The students have impressed him overall with the expectations they have of themselves.
“They are so intrinsically motivated to do well they don’t have to have somebody cracking the whip on them. They just do it,” Barnes said.
He attended the Ohio State University campus in Lima, holding both bachelor’s and master’s degrees from the university. He also has done administrative course work through the University of Dayton.
When he entered OSU, Barnes hadn’t decided on a career. He found his love while participating in an early experience program while attending the college. He was placed in a Lima fifth-grade classroom where he the chance to work with special-needs students. That’s when he realized what he wanted to do.
At Sidney he taught first, third, fifth, seventh and eighth grades before becoming an assistant principal at Sidney High School for one year and then three years as assistant principal at the Sidney Middle School. He worked at the Sidney schools with Diane Voress, the new principal at the middle school in Tipp City.
Barnes was interested in the Tipp City position because it gave him the opportunity to be an academic/instructional leader. As an assistant principal his role was more management working on a student level on behavior and other issues.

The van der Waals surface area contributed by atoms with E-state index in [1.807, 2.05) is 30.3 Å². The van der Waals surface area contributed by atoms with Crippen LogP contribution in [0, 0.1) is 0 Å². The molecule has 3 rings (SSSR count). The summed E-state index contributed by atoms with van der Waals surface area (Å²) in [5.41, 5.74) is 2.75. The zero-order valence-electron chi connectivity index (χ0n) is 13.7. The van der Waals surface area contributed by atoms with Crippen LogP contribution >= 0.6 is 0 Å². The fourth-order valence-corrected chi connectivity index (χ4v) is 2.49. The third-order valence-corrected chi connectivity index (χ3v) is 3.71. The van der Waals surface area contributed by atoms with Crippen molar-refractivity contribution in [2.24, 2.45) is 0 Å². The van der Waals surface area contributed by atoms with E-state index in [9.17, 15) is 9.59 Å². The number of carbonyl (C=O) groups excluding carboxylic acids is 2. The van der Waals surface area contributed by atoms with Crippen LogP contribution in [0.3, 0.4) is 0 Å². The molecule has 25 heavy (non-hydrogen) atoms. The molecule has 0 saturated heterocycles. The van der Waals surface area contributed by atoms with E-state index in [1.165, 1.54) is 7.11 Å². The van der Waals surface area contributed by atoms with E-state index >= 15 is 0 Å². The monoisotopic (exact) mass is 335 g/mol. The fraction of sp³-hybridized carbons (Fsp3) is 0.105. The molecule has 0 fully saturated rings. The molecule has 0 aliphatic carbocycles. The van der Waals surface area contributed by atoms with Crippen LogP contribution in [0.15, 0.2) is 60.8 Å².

“It was time for me to have my own building. I thought the time was right,” he said.
He was at the beach in Florida when the Tipp City schools called for an interview. His wife suggested they return early to Ohio for the in-person interview instead of the virtual option. She said he “wasn’t good at virtual,” Barnes said. “We came back, and the rest is history.”
Among his initial goals at Tipp City is working with teachers to make sure they understand what is expected of them with a new evaluation system in place. “I very much am a person that believes we pick one thing and we get good at it. We get really good at it, and then try something else,” Barnes said. “I am not going to get buy-in if I try to do too much.”
His wife, Jamie, also is in education. She works with special-needs students in the Vandalia Butler schools. They have four children ranging in age from 16 to 30.